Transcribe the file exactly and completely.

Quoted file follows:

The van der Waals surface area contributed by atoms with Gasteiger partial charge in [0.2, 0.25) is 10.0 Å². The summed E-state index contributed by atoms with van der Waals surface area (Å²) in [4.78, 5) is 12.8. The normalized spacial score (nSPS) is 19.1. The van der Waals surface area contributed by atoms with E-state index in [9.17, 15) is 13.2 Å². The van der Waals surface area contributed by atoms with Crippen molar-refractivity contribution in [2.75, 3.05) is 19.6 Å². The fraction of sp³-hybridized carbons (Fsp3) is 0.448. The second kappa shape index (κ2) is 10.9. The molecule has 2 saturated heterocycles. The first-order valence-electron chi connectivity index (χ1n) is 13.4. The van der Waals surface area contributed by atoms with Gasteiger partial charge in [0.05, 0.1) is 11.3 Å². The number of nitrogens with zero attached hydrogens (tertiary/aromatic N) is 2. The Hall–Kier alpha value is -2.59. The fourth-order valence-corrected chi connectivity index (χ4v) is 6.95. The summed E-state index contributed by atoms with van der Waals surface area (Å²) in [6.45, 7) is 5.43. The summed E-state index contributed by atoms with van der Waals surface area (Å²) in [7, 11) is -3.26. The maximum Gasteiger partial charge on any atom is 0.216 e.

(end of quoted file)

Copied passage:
The van der Waals surface area contributed by atoms with Gasteiger partial charge in [0.2, 0.25) is 10.0 Å². The summed E-state index contributed by atoms with van der Waals surface area (Å²) in [4.78, 5) is 12.8. The normalized spacial score (nSPS) is 19.1. The van der Waals surface area contributed by atoms with E-state index in [9.17, 15) is 13.2 Å². The van der Waals surface area contributed by atoms with Crippen molar-refractivity contribution in [2.75, 3.05) is 19.6 Å². The fraction of sp³-hybridized carbons (Fsp3) is 0.448. The second kappa shape index (κ2) is 10.9. The molecule has 2 saturated heterocycles. The first-order valence-electron chi connectivity index (χ1n) is 13.4. The van der Waals surface area contributed by atoms with Gasteiger partial charge in [0.05, 0.1) is 11.3 Å². The number of nitrogens with zero attached hydrogens (tertiary/aromatic N) is 2. The Hall–Kier alpha value is -2.59. The fourth-order valence-corrected chi connectivity index (χ4v) is 6.95. The summed E-state index contributed by atoms with van der Waals surface area (Å²) in [6.45, 7) is 5.43. The summed E-state index contributed by atoms with van der Waals surface area (Å²) in [7, 11) is -3.26. The maximum Gasteiger partial charge on any atom is 0.216 e.